Russia is huge and linguistically and religiously diverse. Yet the ideology of nationalism --the idea that culturally unified groups should rule their own territories-- took root in Russia in the early 19th century and is powerful today. What made this happen? Political thinkers, writers, and other artists have argued for the superiority of the Russian nation. Meanwhile, the tsarist, Soviet, and post-Soviet governments have worked to reconcile the ideology of nationalism with the realities of the administration of a diverse state. This course examines the roots of nationalism itself and the paradox of Russian nationalism, looking at literary and political writers including Dostoevsky, Stalin, and Solzhenitsyn.
Terms: Spr | Units: 3-5 | UG Reqs: WAY-A-II, WAY-SI | Grading: Letter or Credit/No Credit
Instructors: Safran, G. (PI)

SLAVIC 285: Cinemato-graph (FILMSTUD 131, FILMSTUD 331, SLAVIC 185)

The term cinematography, which literally means "inscribing motion," tends to lose the "graphic" part in modern use. However, several influential film-makers not only practiced the art of "inscribing motion" but also wrote texts discussing the aesthetic premises of cinematographic art. This course explores theories of cinema as propagated by the following film-makers: Vertov, Eisenstein, Godard, Bresson, Antonioni, Pasolini, Tarkovsky, Greenaway, and Lynch. Selected key texts will be supplemented by screenings of classic films, indicative of each director's work. NOTE: This course must be taken for a minimum of 3 units to be eligible for Ways credit.
Terms: Aut | Units: 1-5 | UG Reqs: WAY-A-II | Grading: Letter (ABCD/NP)

SLE 91: Structured Liberal Education

Focusing on great works of philosophy, religion, literature, painting, and film drawn largely from the Western tradition, the SLE curriculum places particular emphasis on artists and intellectuals who brought new ways of thinking and new ways of creating into the world, often overthrowing prior traditions in the process. These are the works that redefined beauty, challenged the authority of conventional wisdom, raised questions of continuing importance to us today, and¿for good or ill¿created the world we still live in. Texts may include: Homer, Sappho, Greek tragedy, Plato, Aristotle, Zhuangzi, Confucius, the Heart Sutra, Hebrew Bible, New Testament, and the Aeneid.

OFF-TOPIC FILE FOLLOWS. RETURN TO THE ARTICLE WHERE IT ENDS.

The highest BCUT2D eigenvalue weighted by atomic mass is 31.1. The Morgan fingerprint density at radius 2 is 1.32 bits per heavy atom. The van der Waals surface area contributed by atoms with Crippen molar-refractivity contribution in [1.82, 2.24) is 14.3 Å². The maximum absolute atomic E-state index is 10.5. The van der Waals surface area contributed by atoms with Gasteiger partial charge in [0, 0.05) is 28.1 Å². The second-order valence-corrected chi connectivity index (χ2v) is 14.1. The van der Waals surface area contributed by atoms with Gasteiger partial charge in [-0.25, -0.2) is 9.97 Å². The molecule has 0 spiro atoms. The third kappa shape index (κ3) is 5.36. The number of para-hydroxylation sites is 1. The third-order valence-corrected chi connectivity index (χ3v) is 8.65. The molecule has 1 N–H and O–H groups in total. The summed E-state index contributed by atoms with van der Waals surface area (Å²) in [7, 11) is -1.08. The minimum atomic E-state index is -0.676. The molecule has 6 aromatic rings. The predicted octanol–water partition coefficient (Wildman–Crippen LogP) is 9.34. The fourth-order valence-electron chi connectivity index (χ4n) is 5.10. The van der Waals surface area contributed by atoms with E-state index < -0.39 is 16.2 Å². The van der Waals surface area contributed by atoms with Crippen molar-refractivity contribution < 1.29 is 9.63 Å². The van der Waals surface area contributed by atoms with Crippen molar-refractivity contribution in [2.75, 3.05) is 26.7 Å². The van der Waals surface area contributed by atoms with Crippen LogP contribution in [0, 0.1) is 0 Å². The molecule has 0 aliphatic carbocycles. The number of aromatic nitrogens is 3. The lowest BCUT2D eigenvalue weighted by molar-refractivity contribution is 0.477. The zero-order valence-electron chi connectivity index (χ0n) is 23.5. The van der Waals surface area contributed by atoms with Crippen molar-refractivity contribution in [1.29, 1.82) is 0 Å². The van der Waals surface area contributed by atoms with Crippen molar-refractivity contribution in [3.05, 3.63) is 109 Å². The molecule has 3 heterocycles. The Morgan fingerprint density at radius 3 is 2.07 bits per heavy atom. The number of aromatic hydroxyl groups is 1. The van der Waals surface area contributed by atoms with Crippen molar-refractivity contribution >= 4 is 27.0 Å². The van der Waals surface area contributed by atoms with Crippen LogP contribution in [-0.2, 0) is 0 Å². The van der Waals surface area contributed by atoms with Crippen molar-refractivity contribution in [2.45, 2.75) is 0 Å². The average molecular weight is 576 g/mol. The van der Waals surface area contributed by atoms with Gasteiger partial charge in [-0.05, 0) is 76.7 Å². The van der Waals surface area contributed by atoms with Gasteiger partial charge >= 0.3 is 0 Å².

Terms: Aut | Units: 8 | UG Reqs: GER:DB-Hum, GER:IHUM-1, THINK, WAY-A-II, Writing SLE | Grading: Letter (ABCD/NP)

SLE 92: Structured Liberal Education

Focusing on great works of philosophy, religion, literature, painting, and film drawn largely from the Western tradition, the SLE curriculum places particular emphasis on artists and intellectuals who brought new ways of thinking and new ways of creating into the world, often overthrowing prior traditions in the process. These are the works that redefined beauty, challenged the authority of conventional wisdom, raised questions of continuing importance to us today, and¿for good or ill¿created the world we still live in. Texts may include: Augustine, the Qur'an, Dante, Rumi, Machiavelli, Montaigne, Shakespeare, Cervantes, Las Casas, Descartes, Locke, Mill, Schleiermacher, and Flaubert.
Terms: Win | Units: 8 | UG Reqs: GER:DB-Hum, GER:IHUM-2, THINK, WAY-A-II, WAY-ER, Writing SLE | Grading: Letter (ABCD/NP)

SPANLANG 102: Composition and Writing Workshop

Terms: Aut, Win, Spr | Units: 3-5 | UG Reqs: WAY-A-II | Grading: Letter or Credit/No Credit
Instructors: Brates, V. (PI)

SPANLANG 102SL: Composition and Writing Workshop

SPANLANG 102SL. Equivalent to Spanlang 102, integrating service learning with course material. Assignments will be modified for students enrolled under 102SL to focus on principles and practice of community-engaged learning. Students and native Spanish-speaking Stanford workers exchange oral histories and create digital stories with testimonials, advice, or remembrances that workers wish to share. Cardinal Course (certified by Haas Center). In 2016-2017, Spring Quarter only. Prerequisite: SPANLANG 13C, SPANLANG 13R, SPANLANG 13SL, or SPANLANG 23B
Terms: Aut, Win, Spr | Units: 3-5 | UG Reqs: WAY-A-II, WAY-ED | Grading: Letter or Credit/No Credit
Instructors: Brates, V. (PI)